1. Whenever someone gets upset about something like this, it's important to note that words change meaning over time. If you talked with someone from Shakespeare's day you'd almost think they were speaking another language when really you're both speaking English. Literally. And figuratively maybe.

    1. "Decimate" and "Ironic" are a couple of other words it occurs to me where people often get a bee in their bonnet saying people aren't using it the "right" way anymore, not understanding that language is liberal, not conservative; it's shaped and reshaped by society at any given time. Language when you think about it is pretty arbitrary to start with. One day someone decided the thing over our heads is called "sky" and it's "blue". They could easily have said it's bleep-blorp and phrendangle and then thousands of years later that's what we'd be calling it.

    2. I did actually start out the post by pointing out that language is growing thing, so I do get that. Unfortunately, it usually grows in the direction of the lowest common denominator, and I don't have to be okay with that.

      It's like the popular notion that paleontologists believe that dinosaurs were killed by an asteroid, which is actually just a popular notion and not one that paleontologists ever grabbed onto. Paleontologists are pretty convinced that dinosaurs were not wiped out by an asteroid, but that doesn't stop people from believing the inaccurate notion that they were. The dystopian thing is fairly similar, and just because a majority of people believe that something is some particular thing or way does not make it so.

    3. I don't see any harm in making the definition more inclusive. If you think about it, in the time of Brave New World they didn't have nuclear weapons, global warming, or any of that to make apocalypses possible. Pretty much all they had was a deus ex machina like in the Bible. If they had maybe they would have included that in the original definition.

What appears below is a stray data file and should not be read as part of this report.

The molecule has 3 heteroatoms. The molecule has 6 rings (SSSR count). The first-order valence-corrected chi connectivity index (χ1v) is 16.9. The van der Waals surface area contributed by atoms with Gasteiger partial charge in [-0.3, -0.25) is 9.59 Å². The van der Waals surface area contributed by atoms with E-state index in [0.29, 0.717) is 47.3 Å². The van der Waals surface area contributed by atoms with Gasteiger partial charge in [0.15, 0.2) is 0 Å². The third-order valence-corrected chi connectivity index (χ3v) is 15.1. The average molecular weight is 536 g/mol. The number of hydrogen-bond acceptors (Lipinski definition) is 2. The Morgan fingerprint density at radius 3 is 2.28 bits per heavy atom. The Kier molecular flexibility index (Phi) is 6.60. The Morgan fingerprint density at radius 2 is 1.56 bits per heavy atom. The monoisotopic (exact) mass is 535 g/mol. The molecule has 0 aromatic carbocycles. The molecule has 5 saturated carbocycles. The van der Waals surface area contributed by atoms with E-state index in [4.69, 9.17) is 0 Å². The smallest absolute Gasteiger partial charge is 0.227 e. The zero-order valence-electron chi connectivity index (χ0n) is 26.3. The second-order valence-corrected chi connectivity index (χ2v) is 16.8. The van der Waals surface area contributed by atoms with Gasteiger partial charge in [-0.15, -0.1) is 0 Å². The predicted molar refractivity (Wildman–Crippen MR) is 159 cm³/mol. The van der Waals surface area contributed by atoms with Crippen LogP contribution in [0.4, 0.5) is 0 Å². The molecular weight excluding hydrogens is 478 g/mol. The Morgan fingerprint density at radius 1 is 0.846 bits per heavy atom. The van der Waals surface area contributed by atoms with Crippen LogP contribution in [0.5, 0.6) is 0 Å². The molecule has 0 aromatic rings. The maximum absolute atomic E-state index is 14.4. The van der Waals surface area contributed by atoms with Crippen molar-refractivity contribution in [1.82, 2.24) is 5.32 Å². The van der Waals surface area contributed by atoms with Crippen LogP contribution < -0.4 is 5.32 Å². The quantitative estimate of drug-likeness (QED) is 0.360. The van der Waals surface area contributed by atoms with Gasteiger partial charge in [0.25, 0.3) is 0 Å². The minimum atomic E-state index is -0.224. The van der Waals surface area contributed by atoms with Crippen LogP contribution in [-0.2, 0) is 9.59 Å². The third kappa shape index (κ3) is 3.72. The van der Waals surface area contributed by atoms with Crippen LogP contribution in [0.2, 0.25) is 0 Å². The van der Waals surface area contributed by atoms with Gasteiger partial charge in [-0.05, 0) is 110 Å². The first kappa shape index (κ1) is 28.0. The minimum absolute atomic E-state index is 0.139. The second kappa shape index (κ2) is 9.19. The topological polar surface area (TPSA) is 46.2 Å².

4. It's funny that you mention nukes. Huxley believed in his BNW vision, that it was more like a prophecy than a work of fiction. After nuclear weapons, though, he sort of regretted having written the book to early because, he said, nukes changed everything and, probably, his vision of the world to come would happen even sooner than he thought.

  2. The word "dystopia" caught my eye in the dictionary long before Hunger Games came out. I recall that dictionary defined the word as "a place of utter wretchedness." So according to that defintion, Panem and all the other dystopian settings are aptly named. Maybe we should consider "Brave New World" and Farenheit 451 quasi-topias or semi-topias.

    As for post-apocalyptic stories, I hope we're all not living in one a few decades down the road. The climate change reports, however, suggest otherwise.

    1. Yes, that is what you will find everywhere is the current definition of dystopia and, by that, we can just look around on Earth and find those, well, everywhere. But that was not how the word was originally used or intended to be used.

      Remember how everyone laughed at Waterworld when that came out?

  3. From "Archer":

    Cheryl: Defibrillator? That's a made up word.

    Clerk: They're ALL made up.

    Cheryl: You just blew my mind.


    I try not to worry too much about whether words are used "right" or not. That matters if you're trying to classify something for a reason - -like when you and I debate what poetry is versus prose. If you were running a bookstore and wanted a dystopian section and a postapocalyptic section, the distinction would be more important, but if everyone decides (as they have) that one is the other, you'd probably end up following them rather than spending your entire day in Andrew's Booke Shoppe telling them "no, that's over there, in dystopian."

    I was surprised to learn that 'literally' no longer means just 'literally,' but, then, I once hypothesized that the incredible agility of English as a language is why countries that speak English seem to be so great at innovating and creating: it teaches us to think and think and think. When someone says "I literally froze my ears off," you have to work your way through that to decide what they mean and then how to respond, which heightens our mental agility.

    In other words: USA! USA!

  4. Briane: The dystopian thing actually does affect me as a reader. Being someone that ascribes to the separation of meaning of the two terms, I do like things that are actually dystopian. I like books like 451 and BNW; they usually have something to say. Post-apocalyptic books are usually just about survival in the new, horrible world, and I have little interest in that (in a general sense). So calling something I don't particularly like something I do like is, well, kind of tricksy.

    It would be like me handing you an eggplant burger and inviting you to taste to my hamburger.
    (I'm assuming you would not want an eggplant burger. I wouldn't want an eggplant burger.)